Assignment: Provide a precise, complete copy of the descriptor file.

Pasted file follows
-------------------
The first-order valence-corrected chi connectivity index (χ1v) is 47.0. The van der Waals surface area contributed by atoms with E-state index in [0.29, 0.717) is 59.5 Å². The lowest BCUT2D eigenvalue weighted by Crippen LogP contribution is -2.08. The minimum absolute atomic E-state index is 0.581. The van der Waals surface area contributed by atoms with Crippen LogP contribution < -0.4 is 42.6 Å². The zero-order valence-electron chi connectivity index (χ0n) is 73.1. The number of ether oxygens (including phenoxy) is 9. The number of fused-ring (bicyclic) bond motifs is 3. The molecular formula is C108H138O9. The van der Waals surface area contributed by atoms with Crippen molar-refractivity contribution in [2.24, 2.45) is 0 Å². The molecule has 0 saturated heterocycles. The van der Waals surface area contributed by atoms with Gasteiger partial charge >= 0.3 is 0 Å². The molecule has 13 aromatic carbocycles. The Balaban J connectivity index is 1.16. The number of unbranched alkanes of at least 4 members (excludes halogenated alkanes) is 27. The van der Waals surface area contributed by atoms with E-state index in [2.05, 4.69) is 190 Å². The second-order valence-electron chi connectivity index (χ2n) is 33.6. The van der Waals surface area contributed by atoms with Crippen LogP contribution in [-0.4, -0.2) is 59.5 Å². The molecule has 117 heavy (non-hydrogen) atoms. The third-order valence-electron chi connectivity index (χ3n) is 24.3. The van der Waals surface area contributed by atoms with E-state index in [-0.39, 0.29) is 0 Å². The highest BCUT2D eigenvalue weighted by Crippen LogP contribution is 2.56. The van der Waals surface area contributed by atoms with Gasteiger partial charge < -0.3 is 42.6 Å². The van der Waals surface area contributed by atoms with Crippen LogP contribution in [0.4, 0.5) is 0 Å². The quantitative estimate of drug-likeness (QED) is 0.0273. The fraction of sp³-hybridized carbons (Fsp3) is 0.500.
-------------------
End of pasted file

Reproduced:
The first-order valence-corrected chi connectivity index (χ1v) is 47.0. The van der Waals surface area contributed by atoms with E-state index in [0.29, 0.717) is 59.5 Å². The lowest BCUT2D eigenvalue weighted by Crippen LogP contribution is -2.08. The minimum absolute atomic E-state index is 0.581. The van der Waals surface area contributed by atoms with Crippen LogP contribution < -0.4 is 42.6 Å². The zero-order valence-electron chi connectivity index (χ0n) is 73.1. The number of ether oxygens (including phenoxy) is 9. The number of fused-ring (bicyclic) bond motifs is 3. The molecular formula is C108H138O9. The van der Waals surface area contributed by atoms with Crippen molar-refractivity contribution in [2.24, 2.45) is 0 Å². The molecule has 0 saturated heterocycles. The van der Waals surface area contributed by atoms with Gasteiger partial charge >= 0.3 is 0 Å². The molecule has 13 aromatic carbocycles. The Balaban J connectivity index is 1.16. The number of unbranched alkanes of at least 4 members (excludes halogenated alkanes) is 27. The van der Waals surface area contributed by atoms with E-state index in [2.05, 4.69) is 190 Å². The second-order valence-electron chi connectivity index (χ2n) is 33.6. The van der Waals surface area contributed by atoms with Crippen LogP contribution in [-0.4, -0.2) is 59.5 Å². The molecule has 117 heavy (non-hydrogen) atoms. The third-order valence-electron chi connectivity index (χ3n) is 24.3. The van der Waals surface area contributed by atoms with E-state index in [-0.39, 0.29) is 0 Å². The highest BCUT2D eigenvalue weighted by Crippen LogP contribution is 2.56. The van der Waals surface area contributed by atoms with Gasteiger partial charge < -0.3 is 42.6 Å². The van der Waals surface area contributed by atoms with Crippen LogP contribution in [0.4, 0.5) is 0 Å². The quantitative estimate of drug-likeness (QED) is 0.0273. The fraction of sp³-hybridized carbons (Fsp3) is 0.500.